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October 29, 2010

Revealing How Plants Breathe

Structural Biology: An ion channel that controls opening, closing of pores in leaves has a rare protein fold

Sarah Everts

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Structure of a protein that acts as a valve for gas exchange. Nature View Enlarged Image
Structure of a protein that acts as a valve for gas exchange.

Just as plants take in the CO2 required for photosynthesis, they also release gas on a daily basis. Researchers have long wondered how pores in the leaf epidermis control this gas exchange. Now, a team of researchers at Columbia University has provided a first glimpse of an ion channel, called SLAC1, that helps open and close those pores (Nature 2010, 467, 1074). Its X-ray structure, which boasts a never-before-seen protein fold, may one day be useful for breeding or engineering plants that can better survive in arid environments.

“Every single carbon molecule in our bodies, our food, or our furniture has at one time gone through a plant’s pores—so has a significant portion of the water in our atmosphere,” comments Jaakko Kangasjärvi, a plant physiologist at the University of Helsinki, in Finland, whose group initially identified SLAC1. This ion channel controls passage through those pores, as well as plants’ response to drought conditions, changing CO2 levels, or even pathogen attacks, Kangasjärvi adds. “This structure will really help the plant biology community,” he says.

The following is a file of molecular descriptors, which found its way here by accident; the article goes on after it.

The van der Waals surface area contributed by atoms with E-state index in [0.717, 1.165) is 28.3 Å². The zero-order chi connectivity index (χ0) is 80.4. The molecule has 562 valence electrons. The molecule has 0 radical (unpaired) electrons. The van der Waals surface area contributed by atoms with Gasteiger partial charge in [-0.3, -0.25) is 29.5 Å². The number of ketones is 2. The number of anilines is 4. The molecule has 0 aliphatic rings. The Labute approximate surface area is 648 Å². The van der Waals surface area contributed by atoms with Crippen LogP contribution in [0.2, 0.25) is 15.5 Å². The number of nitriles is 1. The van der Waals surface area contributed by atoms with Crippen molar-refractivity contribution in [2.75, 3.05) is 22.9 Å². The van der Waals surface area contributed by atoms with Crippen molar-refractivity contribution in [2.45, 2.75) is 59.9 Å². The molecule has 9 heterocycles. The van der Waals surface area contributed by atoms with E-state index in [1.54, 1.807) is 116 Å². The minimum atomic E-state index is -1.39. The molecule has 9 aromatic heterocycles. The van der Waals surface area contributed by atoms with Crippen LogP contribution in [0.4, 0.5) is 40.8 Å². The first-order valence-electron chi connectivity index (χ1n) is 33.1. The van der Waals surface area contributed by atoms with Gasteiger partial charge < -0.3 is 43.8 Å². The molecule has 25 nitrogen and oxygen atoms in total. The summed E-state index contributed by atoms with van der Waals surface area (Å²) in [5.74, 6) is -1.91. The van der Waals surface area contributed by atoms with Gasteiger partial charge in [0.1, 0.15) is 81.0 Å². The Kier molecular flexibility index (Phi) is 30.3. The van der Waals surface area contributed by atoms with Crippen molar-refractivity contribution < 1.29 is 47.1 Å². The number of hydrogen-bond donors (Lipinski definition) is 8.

SLAC1 is buried in the plant cell membrane, making it hard to crystallize. Instead, researchers led by Wayne A. Hendrickson, a biochemist at Columbia University, crystallized the bacterial equivalent—a so-called homolog—of the plant protein. To show that the structure of the bacterial protein provides legitimate insight into the function of the plant protein, Hendrickson’s team did an extensive battery of biochemical experiments, including mutating essential residues and doing electrophysiology recordings of both the plant and bacteria protein reconstituted into frog egg cells, Kangasjärvi comments.

The X-ray crystal structure reveals that SLAC1 folds into a novel conformation that Hendrickson describes as “helical hairpins in a quasi-five-fold symmetry.” The protein sits in the membrane in groups of three. Each member of the threesome possesses a channel through which negatively charged ions such as chloride and nitrate slip, except when a phenylalanine side chain acts as a stopper. Opening of the channel is likely activated by phosphorylation, which causes conformational changes that “kick the phenylalanine out of the way,” Hendrickson says. When the channels are open, the efflux of negatively charged ions closes the pores in the plant epidermis.

The new structure narrows down which residues may be involved in the phosphorylation that opens the channel in plants, Kangasjärvi says. Pinpointing the precise phosphorylation sites that regulate the pore is just one of many questions that the plant biology community will use the new structure to answer, he adds.

Chemical & Engineering News
ISSN 0009-2347
Copyright © 2011 American Chemical Society
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